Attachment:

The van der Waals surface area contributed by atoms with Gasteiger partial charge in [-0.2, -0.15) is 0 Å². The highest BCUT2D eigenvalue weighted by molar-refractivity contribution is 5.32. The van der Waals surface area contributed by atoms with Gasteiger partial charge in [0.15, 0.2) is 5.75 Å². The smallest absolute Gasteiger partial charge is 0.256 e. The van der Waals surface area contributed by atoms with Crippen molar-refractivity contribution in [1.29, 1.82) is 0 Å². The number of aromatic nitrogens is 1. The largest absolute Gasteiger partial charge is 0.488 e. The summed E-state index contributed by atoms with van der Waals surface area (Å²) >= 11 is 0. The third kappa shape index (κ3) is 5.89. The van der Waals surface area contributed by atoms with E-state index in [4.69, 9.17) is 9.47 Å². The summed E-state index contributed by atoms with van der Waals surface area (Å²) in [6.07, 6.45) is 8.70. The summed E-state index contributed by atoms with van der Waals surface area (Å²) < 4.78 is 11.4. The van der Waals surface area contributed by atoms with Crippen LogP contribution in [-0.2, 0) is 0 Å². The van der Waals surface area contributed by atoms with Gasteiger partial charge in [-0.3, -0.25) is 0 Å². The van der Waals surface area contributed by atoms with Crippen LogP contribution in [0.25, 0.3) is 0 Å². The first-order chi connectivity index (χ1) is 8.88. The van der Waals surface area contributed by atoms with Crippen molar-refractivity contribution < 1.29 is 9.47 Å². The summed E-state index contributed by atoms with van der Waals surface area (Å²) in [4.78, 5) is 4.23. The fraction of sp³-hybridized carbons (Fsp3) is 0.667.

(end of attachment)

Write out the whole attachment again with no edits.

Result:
The van der Waals surface area contributed by atoms with Gasteiger partial charge in [-0.2, -0.15) is 0 Å². The highest BCUT2D eigenvalue weighted by molar-refractivity contribution is 5.32. The van der Waals surface area contributed by atoms with Gasteiger partial charge in [0.15, 0.2) is 5.75 Å². The smallest absolute Gasteiger partial charge is 0.256 e. The van der Waals surface area contributed by atoms with Crippen molar-refractivity contribution in [1.29, 1.82) is 0 Å². The number of aromatic nitrogens is 1. The largest absolute Gasteiger partial charge is 0.488 e. The summed E-state index contributed by atoms with van der Waals surface area (Å²) >= 11 is 0. The third kappa shape index (κ3) is 5.89. The van der Waals surface area contributed by atoms with E-state index in [4.69, 9.17) is 9.47 Å². The summed E-state index contributed by atoms with van der Waals surface area (Å²) in [6.07, 6.45) is 8.70. The summed E-state index contributed by atoms with van der Waals surface area (Å²) < 4.78 is 11.4. The van der Waals surface area contributed by atoms with Crippen LogP contribution in [-0.2, 0) is 0 Å². The van der Waals surface area contributed by atoms with Gasteiger partial charge in [-0.3, -0.25) is 0 Å². The van der Waals surface area contributed by atoms with Crippen LogP contribution in [0.25, 0.3) is 0 Å². The first-order chi connectivity index (χ1) is 8.88. The van der Waals surface area contributed by atoms with Crippen molar-refractivity contribution < 1.29 is 9.47 Å². The summed E-state index contributed by atoms with van der Waals surface area (Å²) in [4.78, 5) is 4.23. The fraction of sp³-hybridized carbons (Fsp3) is 0.667.